White solid (176 mg, 91%), mp 165-166° C.; IR: 3309, 3203, 3142, 3095, 1655, 1327 cm−1; 1H NMR (400 MHz, DMSO-d6): δ 8.98 (s, 1H), 8.54 (s, 1H), 7.65 (d, J=8.7 Hz, 2H), 7.61 (d, J=8.8 Hz, 2H), 7.34 (d, J=1.3 Hz, 1H), 7.08 (dd, J=8.6, 1.3 Hz, 1H), 6.68 (d, J=8.6 Hz, 1H), 1.70 (s, 2H), 1.70-1.43 (complex, 8H), 0.83 (t, J=7.3 Hz, 6H), 0.72 (t, J=7.3 Hz, 6H); 13C NMR (101 MHz, DMSO-d6): δ 151.9, 148.3, 143.1, 131.5, 130.2, 125.4 (q, J=3.5 Hz), 124.8 (q, J=270.9 Hz), 120.7 (q, J=31.9 Hz), 117.5, 117.1, 117.0, 116.9, 77.7, 36.4, 36.0, 32.5, 28.6, 7.7, 7.0. Anal. Calcd for C25H31F3N2O2: C, 66.95; H, 6.97; N, 6.25. Found: C, 66.94; H, 6.98; N, 6.18.

1-(2,2,4,4-Tetraethylchroman-6-yl)-3-(4-(trifluoromethoxy)phenyl)urea (8d)

White solid (156 mg, 78%), mp 180-181° C.; IR: 3295, 3201, 1645, 1267 cm−1; 1H NMR (400 MHz, DMSO-d6): δ 8.75 (s, 1H), 8.46 (s, 1H), 7.55 (d, J=8.9 Hz, 2H), 7.32 (d, J=2.5 Hz, 1H), 7.26 (d, J=8.8 Hz, 2H), 7.08 (dd, J=8.6, 2.5 Hz, 1H), 6.67 (d, J=8.6 Hz, 1H), 1.70 (s, 2H), 1.70-1.43 (complex, 8H), 0.83 (t, J=7.4 Hz, 6H), 0.72 (t, J=7.3 Hz, 6H); 13C NMR (101 MHz, DMSO-d6): δ 151.2, 148.2, 141.8, 138.7, 131.8, 130.2, 121.1, 119.6 (q, J=255.1 Hz), 118.6, 117.3, 116.83, 116.82, 77.6, 36.4, 35.9, 32.5, 28.6, 7.7, 7.0. Anal. Calcd for C25H31F3N2O3: C, 64.64; H, 6.73; N, 6.03. Found: C, 64.38; H, 6.66; N, 5.98.

The following analyses pertain to compounds Scheme 9, Scheme 10, Scheme 11 and Scheme 12.

General Procedure for the Preparation of 9 and 10.

Members of 9 and 10 utilized 4-bromoaniline (47) as the starting material followed by the individual steps shown. The sequence of 47→48→49→50→51→52→53→54→9→10 are not known by prior art, and exact conditions for each step herein were critical to obtain each new compound in pure form. To a stirred solution of 53 (0.2 g, 0.7 mmol) in THF (5 mL) was added various iso(thio)cyanates (0.7 mmol) in THF (2 mL) dropwise at room temperature. The mixture was stirred until the TLC analysis indicated that 53 was completely consumed. The solvent was evaporated under vacuum to give the Boc-protected urea and (thio)urea derivatives 54a-d. To the resulting Boc-protected compound in dichloromethane (DCM, 5 mL) was slowly added trifluoroacetic acid (200 μL, 2.6 mmol), and the mixture was stirred until TLC indicated the absence of 9a-d. The solvent was removed under vacuum. Two additional portions of DCM (2×10 mL) were added and removed under vacuum. Water (20 mL) was added to the resulting residue, and the mixture was washed with ether (2×20 mL). The aqueous layer was basified using NaHCO3 powder and extracted with EtOAc (3×20 mL). Combined organic extracts were washed with water (2×20 mL), saturated NaCl (20 mL), dried (MgSO4), filtered and concentrated under vacuum. Recrystallization of the products from pentane/ether (3:7) afforded pure 9a-d. All members of 9 were solids with sharp melting points and gave the expected structural data from IR, NMR, and elemental analyses. Compound 9 was N-methylated to give salt 10.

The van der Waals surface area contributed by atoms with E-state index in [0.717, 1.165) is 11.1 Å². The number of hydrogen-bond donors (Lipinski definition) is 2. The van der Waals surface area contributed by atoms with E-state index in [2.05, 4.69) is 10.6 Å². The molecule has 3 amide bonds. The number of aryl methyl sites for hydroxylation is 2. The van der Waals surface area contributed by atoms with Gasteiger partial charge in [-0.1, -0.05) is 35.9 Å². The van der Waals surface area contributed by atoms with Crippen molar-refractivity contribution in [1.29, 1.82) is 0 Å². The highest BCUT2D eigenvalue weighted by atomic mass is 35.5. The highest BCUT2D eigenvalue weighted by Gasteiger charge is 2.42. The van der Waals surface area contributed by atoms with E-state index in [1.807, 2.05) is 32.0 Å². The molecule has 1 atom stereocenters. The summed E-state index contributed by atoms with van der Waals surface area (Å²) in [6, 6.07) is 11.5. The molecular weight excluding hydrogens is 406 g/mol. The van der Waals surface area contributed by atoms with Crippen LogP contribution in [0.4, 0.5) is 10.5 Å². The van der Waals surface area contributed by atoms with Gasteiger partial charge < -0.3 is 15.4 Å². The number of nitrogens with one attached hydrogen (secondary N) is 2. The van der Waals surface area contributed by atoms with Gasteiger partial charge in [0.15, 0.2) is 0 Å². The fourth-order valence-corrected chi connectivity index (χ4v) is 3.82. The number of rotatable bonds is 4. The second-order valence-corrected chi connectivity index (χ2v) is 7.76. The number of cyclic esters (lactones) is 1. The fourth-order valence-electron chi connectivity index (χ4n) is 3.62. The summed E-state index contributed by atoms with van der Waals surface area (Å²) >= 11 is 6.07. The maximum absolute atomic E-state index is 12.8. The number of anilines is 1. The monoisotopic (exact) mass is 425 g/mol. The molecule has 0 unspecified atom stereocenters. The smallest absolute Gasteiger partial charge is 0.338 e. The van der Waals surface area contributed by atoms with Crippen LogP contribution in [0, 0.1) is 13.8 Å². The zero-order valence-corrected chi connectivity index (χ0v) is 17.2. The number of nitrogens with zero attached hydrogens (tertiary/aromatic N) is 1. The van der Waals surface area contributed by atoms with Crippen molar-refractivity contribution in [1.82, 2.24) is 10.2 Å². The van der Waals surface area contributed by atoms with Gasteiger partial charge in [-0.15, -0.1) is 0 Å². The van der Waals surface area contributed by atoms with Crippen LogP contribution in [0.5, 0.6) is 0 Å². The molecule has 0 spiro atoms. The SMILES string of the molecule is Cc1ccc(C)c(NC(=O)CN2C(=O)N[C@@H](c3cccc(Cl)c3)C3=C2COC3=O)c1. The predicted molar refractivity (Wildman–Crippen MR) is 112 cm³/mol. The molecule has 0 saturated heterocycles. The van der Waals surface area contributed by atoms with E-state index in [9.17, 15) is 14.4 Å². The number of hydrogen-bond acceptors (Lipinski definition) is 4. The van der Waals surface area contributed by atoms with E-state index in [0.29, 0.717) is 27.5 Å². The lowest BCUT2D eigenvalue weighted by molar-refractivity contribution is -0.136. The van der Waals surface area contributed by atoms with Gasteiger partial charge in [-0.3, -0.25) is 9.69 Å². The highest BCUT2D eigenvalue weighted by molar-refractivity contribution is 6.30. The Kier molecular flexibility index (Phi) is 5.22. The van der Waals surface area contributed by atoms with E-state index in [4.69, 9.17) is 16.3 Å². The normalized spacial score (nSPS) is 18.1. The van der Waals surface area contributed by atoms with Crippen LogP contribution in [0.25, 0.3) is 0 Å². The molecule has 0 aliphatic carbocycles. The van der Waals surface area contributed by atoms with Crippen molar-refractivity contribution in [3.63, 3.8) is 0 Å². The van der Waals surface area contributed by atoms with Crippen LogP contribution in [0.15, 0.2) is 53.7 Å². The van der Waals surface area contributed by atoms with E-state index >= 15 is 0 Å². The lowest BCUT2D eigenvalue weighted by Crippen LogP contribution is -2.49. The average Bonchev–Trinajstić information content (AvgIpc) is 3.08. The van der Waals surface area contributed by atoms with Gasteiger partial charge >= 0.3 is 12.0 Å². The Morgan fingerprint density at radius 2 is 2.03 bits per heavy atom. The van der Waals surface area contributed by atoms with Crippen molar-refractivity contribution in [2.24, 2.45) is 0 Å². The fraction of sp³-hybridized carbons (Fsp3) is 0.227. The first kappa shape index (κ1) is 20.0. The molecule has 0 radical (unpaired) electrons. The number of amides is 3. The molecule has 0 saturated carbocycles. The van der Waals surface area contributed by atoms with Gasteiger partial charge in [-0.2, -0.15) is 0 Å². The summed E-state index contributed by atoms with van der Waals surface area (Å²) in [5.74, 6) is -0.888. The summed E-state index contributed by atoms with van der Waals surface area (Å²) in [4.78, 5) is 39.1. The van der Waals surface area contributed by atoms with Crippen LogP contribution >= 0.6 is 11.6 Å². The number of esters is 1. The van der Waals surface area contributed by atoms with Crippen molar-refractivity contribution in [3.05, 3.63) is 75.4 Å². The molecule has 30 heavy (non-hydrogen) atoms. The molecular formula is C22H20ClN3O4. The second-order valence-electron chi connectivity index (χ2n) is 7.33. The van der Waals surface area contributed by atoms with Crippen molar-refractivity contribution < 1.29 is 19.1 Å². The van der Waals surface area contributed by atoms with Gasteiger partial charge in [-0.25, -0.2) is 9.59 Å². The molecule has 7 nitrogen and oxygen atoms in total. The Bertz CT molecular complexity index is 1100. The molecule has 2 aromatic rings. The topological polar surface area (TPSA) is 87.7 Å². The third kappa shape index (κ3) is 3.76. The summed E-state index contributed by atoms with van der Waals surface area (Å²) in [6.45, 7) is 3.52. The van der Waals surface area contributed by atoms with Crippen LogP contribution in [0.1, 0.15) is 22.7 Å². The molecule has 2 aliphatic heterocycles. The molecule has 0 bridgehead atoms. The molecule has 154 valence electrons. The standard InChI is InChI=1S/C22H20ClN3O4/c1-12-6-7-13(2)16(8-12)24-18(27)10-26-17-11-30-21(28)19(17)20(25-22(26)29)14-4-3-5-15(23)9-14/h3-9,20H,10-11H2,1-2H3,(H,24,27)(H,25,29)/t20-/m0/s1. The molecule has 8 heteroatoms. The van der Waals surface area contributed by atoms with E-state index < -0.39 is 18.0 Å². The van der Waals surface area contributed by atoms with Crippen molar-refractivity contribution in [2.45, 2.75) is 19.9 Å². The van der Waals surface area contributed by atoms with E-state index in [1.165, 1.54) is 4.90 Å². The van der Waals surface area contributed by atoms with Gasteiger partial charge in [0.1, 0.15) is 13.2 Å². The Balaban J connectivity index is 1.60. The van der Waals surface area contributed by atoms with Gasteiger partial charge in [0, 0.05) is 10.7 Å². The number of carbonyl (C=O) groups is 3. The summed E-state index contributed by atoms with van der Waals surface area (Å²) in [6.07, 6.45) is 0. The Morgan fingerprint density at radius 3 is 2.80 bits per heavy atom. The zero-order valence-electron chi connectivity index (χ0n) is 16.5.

1-(4,4-Dimethyl-1,2,3,4-tetrahydroquinolin-6-yl)-3-(4-nitrophenyl)urea (9a)

Yield: 153 mg (0.45 mmol, 64%) as a yellow solid, mp 219-220° C.; IR (nujol): 1698, 1548, 1180, 851 cm−1; 1H NMR (400 MHz, DMSO-d6): δ 9.23 (s, 1H), 8.36 (s, 1H), 8.16 (d, J=8.9 Hz, 2H), 7.66 (d, J=8.9 Hz, 2H), 7.18 (s, 1H), 6.91 (d, J=8.5 Hz, 1H), 6.39 (d, J=8.5 Hz, 1H), 5.54 (s, 1H), 3.16 (s, 2H), 1.61 (s, 2H), 1.22 (s, 6H); 13C NMR (101 MHz, DMSO-d6): δ 152.6, 147.4, 141.0, 129.4, 127.6, 125.6 (2C), 119.5, 118.7, 117.6, 114.1, 37.8, 37.3, 31.9, 31.3. Anal. Calcd. for C18H20N4O3: C, 63.52; H, 5.92; N, 16.46. Found: C, 63.36; H, 6.08; N, 16.51.

1-(4,4-Dimethyl-1,2,3,4-tetrahydroquinolin-6-yl)-3-(4-nitrophenyl)thiourea (9b)

Yield: 164 mg (0.46 mmol, 66%) as a red solid, mp 150-152° C.; IR (nujol): 3333, 1509, 1334, 1263 cm−1; 1H NMR (400 MHz, CDCl3): δ 8.19 (d, J=8.6 Hz, 2H), 7.78 (d, J=8.6 Hz, 2H), 7.71 (obscured signal, 2H), 7.09 (s, 1H), 6.88 (d, J=8.3 Hz, 1H), 6.50 (d, J=8.3 Hz, 1H), 4.19 (br s, 1H), 3.39-3.36 (m, 2H), 1.76-1.74 (m, 2H), 1.30 (s, 6H); 13C NMR (101 MHz, CDCl3): δ 179.5, 144.28, 144.25, 144.1, 131.6, 125.1, 124.8, 124.4, 123.3, 122.7, 114.9, 38.2, 36.2, 32.0, 30.6: Anal. Calcd. for C18H20N4O2S: C, 60.65; H, 5.65; N, 15.72. Found: C, 60.53; H, 5.82; N, 15.87.

1-(4,4-Dimethyl-1,2,3,4-tetrahydroquinolin-6-yl)-3-(4-(trifluoromethyl)phenyl)thiourea (9c)

Yield: 169 mg (0.44 mmol, 63%) as a yellow solid, mp 104-105° C.; IR (nujol): 3346, 1512, 1324 cm−1; 1H NMR (400 MHz, CDCl3): δ 7.67 (br s, 1H), 7.65 (d, J=8.9 Hz, 2H), 7.58 (d, J=8.9 Hz, 2H and s, 1H), 7.11 (d, J=2.4 Hz, 1H), 6.89 (dd, J=8.4, 2.4 Hz, 1H), 6.49 (d, J=8.4 Hz, 1H), 4.02 (br s, 1H), 3.36 (t, J=5.9 Hz, 2H), 1.75 (t, J=5.9 Hz, 2H), 1.29 (s, 6H); 13C NMR (101 MHz, CDCl3): δ 180.1, 143.9, 141.4, 131.5, 127.4 (q, J=32.9 Hz), 125.9 (br), 125.2, 124.9, 123.9 (q, J=271.5 Hz), 123.8, 114.8, 38.9, 36.3, 32.0, 30.6 (1 aromatic C unresolved). Anal. Calcd. for C19H20F3N3S: C, 60.14; H, 5.31; N, 11.07. Found: C, 60.28; H, 5.12; N, 11.28.

1-(4,4-Dimethyl-1,2,3,4-tetrahydroquinolin-6-yl)-3-(4-(trifluoromethoxy)phenyl)thiourea (9d)